I’ve never been in favor of shutting Stephen Strasburg down from the earliest beginnings of the discussion.
When you have the best team in the league (at least record wise) and one of the game’s best power-pitchers…you have a real shot at winning the World Series.
That opportunity doesn’t come around often, and when it does, I want my team to be all-in–not playing it safe as Washington has chose to do.
If you think the Nats haven’t missed Strasburg this series, you’re kidding yourself. St. Louis embarrassed Washington in Games 2 & 3 outscoring them 20-4 while going 27-for-72 at the plate, including 8 doubles, 5 homers and a triple. Nats starters Jordan Zimmermann and Edwin Jackson were roughed up for a combined 9 earned runs on 15 hits.
Game 4 was a different story, if for one day, with the Cards managing just 1-run on 3-hits…but it was nearly good enough to knock off the Nats, who won by the slimmest of margins–2-1 on Jason Werth’s walkoff HR.
Strasburg, of course, may not have changed the series with a Game 1 start, but he easily could’ve given a second opportunity the likes of Matt Cain’s stellar outing vs. Cincinnati in Game 5, which was the difference maker in the Giants advancing to the NLCS…or Justin Verlander’s terrific outing vs. Oakland in Game 5, sending the Tigers to the ALCS.
Now, I’m not naive to the other side of the Strasburg discussion, or even suggesting it doesn’t make sense long-term. But if we’ve learned anything this October it’s that there are no guarantees in the postseason.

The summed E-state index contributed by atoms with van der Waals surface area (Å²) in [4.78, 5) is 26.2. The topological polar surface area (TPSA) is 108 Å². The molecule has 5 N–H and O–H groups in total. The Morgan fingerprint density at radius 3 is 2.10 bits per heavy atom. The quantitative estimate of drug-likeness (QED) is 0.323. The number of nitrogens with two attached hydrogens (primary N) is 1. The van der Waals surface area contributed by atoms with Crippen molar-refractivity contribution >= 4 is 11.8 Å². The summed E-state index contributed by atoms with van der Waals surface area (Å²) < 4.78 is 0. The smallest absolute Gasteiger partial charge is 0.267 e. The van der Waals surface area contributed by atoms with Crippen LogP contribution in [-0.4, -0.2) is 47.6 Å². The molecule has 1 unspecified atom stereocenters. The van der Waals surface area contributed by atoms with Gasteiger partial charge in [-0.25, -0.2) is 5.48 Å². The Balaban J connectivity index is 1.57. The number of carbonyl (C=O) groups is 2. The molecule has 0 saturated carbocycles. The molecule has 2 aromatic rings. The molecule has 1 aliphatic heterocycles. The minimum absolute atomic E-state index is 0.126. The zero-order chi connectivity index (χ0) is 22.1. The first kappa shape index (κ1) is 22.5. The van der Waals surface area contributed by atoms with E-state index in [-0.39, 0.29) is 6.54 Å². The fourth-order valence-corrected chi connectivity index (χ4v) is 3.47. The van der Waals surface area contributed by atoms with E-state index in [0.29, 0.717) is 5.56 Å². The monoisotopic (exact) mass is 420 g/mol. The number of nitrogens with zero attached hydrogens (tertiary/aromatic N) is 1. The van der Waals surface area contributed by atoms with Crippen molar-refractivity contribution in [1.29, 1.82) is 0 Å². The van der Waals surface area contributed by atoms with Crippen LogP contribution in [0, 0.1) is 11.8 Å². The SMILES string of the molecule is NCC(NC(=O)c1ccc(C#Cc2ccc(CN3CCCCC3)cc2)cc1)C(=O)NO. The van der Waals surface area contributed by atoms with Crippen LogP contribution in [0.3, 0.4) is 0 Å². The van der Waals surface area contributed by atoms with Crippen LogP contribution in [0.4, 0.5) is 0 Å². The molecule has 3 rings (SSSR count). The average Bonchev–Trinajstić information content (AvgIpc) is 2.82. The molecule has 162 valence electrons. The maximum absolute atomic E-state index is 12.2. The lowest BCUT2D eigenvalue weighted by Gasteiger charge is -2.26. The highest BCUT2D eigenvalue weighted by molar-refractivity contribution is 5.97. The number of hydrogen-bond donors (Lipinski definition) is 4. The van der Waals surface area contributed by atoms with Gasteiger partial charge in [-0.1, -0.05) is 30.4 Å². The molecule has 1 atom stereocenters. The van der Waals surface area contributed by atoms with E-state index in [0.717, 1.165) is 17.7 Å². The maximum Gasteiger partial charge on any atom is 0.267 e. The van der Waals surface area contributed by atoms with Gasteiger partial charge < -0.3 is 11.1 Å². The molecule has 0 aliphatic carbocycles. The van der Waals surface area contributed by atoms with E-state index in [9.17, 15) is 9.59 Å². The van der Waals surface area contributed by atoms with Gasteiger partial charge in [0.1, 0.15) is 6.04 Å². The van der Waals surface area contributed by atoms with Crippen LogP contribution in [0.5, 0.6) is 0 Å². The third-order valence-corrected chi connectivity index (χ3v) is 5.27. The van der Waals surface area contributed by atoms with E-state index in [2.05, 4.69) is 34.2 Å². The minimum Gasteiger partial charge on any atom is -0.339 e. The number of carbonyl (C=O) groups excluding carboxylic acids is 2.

So while the Nationals starved off elimination for a day, there’s still no question they would be better positioned to win Game 5 with Strasburg on the bump facing the team who finished second in the NL in runs scored this season, and eager to bounce back after a lackluster performance yesterday.
Gio Gonzalez, who will start Game 5, is no pushover, but in fact, a formidable one who won 21-games this season–but one who also walked 7 batters in 5 rather unimpressive innings in Game 1.
The bottom line is this: if the Nationals not only fail to advance later this evening, but also fail to win the World Series, they’ll forever have to live with the decision to shut its best pitcher down before the postseason.
Maybe sitting Strasburg pays off in the long run…maybe not. But that’s just not a decision I’d be as comfortable with as Nats’ GM Mike Rizzo. And I say this simply because who’s to say you’ll ever be in this strong of a position to win it all again?
Great achievement is reached by taking great risks…and shutting down Strasburg could quickly become the Nationals’ greatest mistake.